|By Janine Tait, supplier of Janesce Skin Care, Cozmetic Lab mineral makeup and Bestow Beauty Oil.
Enjoy a glass of wine with your salmon and provide protection for your skin from harmful UV rays, says a study in the American Journal of Clinical Nutrition.
That’s the good news from researchers who studied the diets of 1000 people and found that those who ate oily fish at least once a week were 28% less likely to develop skin cancer. Half a glass of wine daily reduced your risk by 27%. The reason is thought to be the Omega 3 found in oily fish and the polyphenols in wine are able to enhance the skin’s ability to cope with UV radiation.
These aren’t the only foods that help your skin protect itself from these damaging rays. A number of nutrients play a role in delivering photo-protective benefits to the skin.
Brazil nuts are nature’s richest source of selenium, an anti-oxidant mineral that may have the ability to lessen the damage that UV rays have on skin. In 2009 a study published in the journal ‘Cancer Epidemiology, Biomarkers & Prevention’ showed that higher levels of selenium in the blood reduced the risk of skin cancer by half.
Green tea is another wonderful skin food. The polyphenols it contains not only improve the incidence of corneocyte maturation (therefore slowing down trans-epidermal water loss), but they also reduce the skin inflammation and DNA damage caused by excessive sun exposure.
Carotenoids are a valuable group of nutrients that consist of more than 600 compounds that give fruit and vegetables their bright colours (yellow, green, red or orange). Many studies have shown that this complex group of nutrients offers photo-protective benefits by efficiently scavenging free radicals and preventing lipid peroxidation. The following carotenoids have been tested and shown that they have many skin benefits.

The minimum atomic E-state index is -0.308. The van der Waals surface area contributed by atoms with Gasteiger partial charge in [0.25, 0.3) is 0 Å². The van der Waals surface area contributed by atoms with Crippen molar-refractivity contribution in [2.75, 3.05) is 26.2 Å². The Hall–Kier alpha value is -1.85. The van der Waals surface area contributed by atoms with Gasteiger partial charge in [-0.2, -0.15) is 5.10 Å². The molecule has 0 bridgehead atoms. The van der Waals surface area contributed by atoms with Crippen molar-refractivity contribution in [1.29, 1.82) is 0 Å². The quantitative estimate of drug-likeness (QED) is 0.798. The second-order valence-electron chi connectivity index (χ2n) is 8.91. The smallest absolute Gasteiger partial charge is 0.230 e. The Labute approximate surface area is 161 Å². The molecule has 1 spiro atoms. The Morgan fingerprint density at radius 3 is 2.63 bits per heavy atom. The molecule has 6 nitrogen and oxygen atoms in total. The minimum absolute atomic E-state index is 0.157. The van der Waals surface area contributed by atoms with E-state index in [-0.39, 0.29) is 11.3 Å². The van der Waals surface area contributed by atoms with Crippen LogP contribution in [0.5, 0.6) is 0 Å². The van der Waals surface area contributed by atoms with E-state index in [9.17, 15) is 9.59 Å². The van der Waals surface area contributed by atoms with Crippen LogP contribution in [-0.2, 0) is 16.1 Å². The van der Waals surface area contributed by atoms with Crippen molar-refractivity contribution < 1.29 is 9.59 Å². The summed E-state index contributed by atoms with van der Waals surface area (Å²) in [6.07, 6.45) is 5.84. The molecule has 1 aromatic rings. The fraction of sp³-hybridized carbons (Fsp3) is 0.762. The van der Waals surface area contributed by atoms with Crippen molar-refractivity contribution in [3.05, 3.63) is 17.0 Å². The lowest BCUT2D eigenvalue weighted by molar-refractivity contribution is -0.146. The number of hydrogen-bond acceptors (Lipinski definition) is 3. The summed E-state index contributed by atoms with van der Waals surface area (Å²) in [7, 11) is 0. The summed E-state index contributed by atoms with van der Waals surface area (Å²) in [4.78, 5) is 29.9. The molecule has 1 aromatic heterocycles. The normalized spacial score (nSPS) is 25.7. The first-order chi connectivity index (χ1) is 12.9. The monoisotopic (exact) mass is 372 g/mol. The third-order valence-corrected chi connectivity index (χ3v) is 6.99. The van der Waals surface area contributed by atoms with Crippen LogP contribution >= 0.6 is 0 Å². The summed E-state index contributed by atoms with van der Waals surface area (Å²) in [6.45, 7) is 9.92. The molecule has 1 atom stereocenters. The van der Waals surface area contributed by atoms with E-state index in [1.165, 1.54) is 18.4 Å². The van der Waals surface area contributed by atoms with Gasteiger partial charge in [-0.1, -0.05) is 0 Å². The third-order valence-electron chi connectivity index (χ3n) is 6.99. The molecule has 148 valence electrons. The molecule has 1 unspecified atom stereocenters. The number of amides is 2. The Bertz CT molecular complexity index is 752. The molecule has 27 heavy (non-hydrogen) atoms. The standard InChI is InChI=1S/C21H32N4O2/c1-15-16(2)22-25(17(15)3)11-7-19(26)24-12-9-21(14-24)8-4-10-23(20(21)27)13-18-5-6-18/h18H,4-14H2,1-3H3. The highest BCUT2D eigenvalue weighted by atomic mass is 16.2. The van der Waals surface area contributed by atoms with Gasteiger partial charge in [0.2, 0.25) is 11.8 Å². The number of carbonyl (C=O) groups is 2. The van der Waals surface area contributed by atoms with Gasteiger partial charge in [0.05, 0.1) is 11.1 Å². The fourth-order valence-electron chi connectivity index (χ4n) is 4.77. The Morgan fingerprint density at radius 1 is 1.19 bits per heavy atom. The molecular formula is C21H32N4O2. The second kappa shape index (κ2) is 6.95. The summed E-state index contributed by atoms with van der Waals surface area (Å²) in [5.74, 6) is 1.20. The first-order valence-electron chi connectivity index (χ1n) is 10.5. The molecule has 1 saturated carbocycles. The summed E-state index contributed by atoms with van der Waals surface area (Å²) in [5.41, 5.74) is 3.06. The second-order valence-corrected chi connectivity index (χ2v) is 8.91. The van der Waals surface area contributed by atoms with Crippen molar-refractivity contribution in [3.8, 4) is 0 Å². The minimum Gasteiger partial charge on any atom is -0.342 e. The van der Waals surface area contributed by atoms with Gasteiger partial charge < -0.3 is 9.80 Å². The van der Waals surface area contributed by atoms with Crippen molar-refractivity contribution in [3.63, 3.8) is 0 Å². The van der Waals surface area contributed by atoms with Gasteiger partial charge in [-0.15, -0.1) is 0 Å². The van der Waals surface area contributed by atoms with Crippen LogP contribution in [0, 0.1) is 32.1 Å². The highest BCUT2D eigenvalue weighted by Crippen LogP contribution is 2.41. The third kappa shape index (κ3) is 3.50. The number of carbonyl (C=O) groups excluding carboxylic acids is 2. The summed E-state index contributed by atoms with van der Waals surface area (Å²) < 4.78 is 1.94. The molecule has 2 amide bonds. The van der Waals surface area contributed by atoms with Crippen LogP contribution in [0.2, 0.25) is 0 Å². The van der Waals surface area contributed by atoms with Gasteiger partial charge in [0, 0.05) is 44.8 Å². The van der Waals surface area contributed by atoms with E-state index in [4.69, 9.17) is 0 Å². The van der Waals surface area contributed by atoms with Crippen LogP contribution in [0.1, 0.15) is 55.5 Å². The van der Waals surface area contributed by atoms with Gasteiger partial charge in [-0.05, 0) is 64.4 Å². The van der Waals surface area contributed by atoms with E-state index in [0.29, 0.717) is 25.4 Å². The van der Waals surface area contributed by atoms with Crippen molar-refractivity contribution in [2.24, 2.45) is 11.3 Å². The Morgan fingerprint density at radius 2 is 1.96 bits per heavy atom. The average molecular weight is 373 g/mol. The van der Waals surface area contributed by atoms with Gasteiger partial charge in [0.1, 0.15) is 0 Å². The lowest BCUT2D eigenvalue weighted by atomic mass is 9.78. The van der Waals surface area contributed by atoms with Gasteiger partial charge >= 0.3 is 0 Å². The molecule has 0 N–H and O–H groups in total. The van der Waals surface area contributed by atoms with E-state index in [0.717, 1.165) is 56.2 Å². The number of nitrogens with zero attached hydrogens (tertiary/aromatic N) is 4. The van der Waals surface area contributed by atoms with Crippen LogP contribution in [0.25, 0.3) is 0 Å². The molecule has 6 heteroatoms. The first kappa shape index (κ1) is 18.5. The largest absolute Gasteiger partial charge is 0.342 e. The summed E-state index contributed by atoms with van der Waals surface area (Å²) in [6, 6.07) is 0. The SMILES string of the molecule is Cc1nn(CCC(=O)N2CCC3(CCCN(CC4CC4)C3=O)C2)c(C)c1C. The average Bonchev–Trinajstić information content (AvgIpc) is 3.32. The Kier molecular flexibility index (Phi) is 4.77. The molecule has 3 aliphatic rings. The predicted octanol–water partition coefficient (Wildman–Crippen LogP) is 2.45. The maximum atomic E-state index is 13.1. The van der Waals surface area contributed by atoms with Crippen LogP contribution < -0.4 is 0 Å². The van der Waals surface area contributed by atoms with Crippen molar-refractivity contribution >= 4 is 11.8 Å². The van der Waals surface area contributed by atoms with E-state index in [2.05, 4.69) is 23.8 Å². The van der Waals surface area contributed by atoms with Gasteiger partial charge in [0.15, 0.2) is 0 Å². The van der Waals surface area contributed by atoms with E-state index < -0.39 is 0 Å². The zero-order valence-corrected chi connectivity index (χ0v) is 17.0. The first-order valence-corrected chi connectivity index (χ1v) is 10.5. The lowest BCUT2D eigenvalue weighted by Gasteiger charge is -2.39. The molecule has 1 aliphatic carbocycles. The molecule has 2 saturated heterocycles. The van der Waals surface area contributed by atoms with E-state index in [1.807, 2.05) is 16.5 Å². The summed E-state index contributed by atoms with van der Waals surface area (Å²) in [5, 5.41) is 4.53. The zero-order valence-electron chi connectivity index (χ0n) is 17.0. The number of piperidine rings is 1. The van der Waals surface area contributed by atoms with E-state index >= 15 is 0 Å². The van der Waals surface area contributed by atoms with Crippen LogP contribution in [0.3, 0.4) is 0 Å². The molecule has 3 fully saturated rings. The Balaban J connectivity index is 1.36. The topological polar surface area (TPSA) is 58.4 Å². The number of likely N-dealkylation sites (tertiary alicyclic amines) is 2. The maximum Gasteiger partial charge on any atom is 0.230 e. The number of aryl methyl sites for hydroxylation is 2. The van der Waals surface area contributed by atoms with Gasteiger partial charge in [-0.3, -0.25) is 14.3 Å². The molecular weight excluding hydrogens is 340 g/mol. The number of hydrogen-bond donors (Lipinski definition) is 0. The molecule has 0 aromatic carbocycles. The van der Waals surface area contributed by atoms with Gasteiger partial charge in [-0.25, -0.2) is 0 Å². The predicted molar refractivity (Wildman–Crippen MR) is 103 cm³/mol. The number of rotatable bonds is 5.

Daily supplementation with betacarotene, one of the best-known carotenoids, resulted in a significant improvement in the skin’s ability to protect itself from sun damage. Betacarotene is the most efficient vitamin A precursor among the carotenoids. It is found in orange and yellow fruits (mangoes and papayas), orange and yellow vegetables and green leafy vegetables.
Lycopene, known for giving tomatoes their red colour, has been shown to greatly reduce and in some cases, prevent the formation of erythema on exposure to UV. In one study, subjects that consumed tomato paste daily showed an average of 40% less erythema than the control group.
Another study of 40 to 50-year-olds showed additional benefits where subjects with higher skin lycopene levels also had smoother skin. It is also worth noting that natural lycopene from tomatoes was found to be more effective than the synthetic version.
Astaxanthin, a red carotenoid found in plants and algae, demonstrated anti-proliferative properties against skin and breast cancer. Studies performed over the past 20 years have shown astaxanthin to be a very powerful antioxidant and it exhibits one of the strongest protective actions of all the carotenoids.
Essentially, the importance that good nutrition plays is a vital part in ensuring you have healthy, beautiful skin, but more research needs to be done on this subject as to date the science of nutritional skincare has been relatively neglected.
What hasn’t been neglected, however, is the market for ingestible skincare products. Products designed to create radiant skin from the inside (nutricosmetics or skingestibles) account for $1-2 billion of the total skincare market. This is a rapidly growing market fuelled by increased media exposure and a rising number of health-conscious consumers.
More and more our clients will expect us to be educated in this exciting new tool that is so readily available to us all.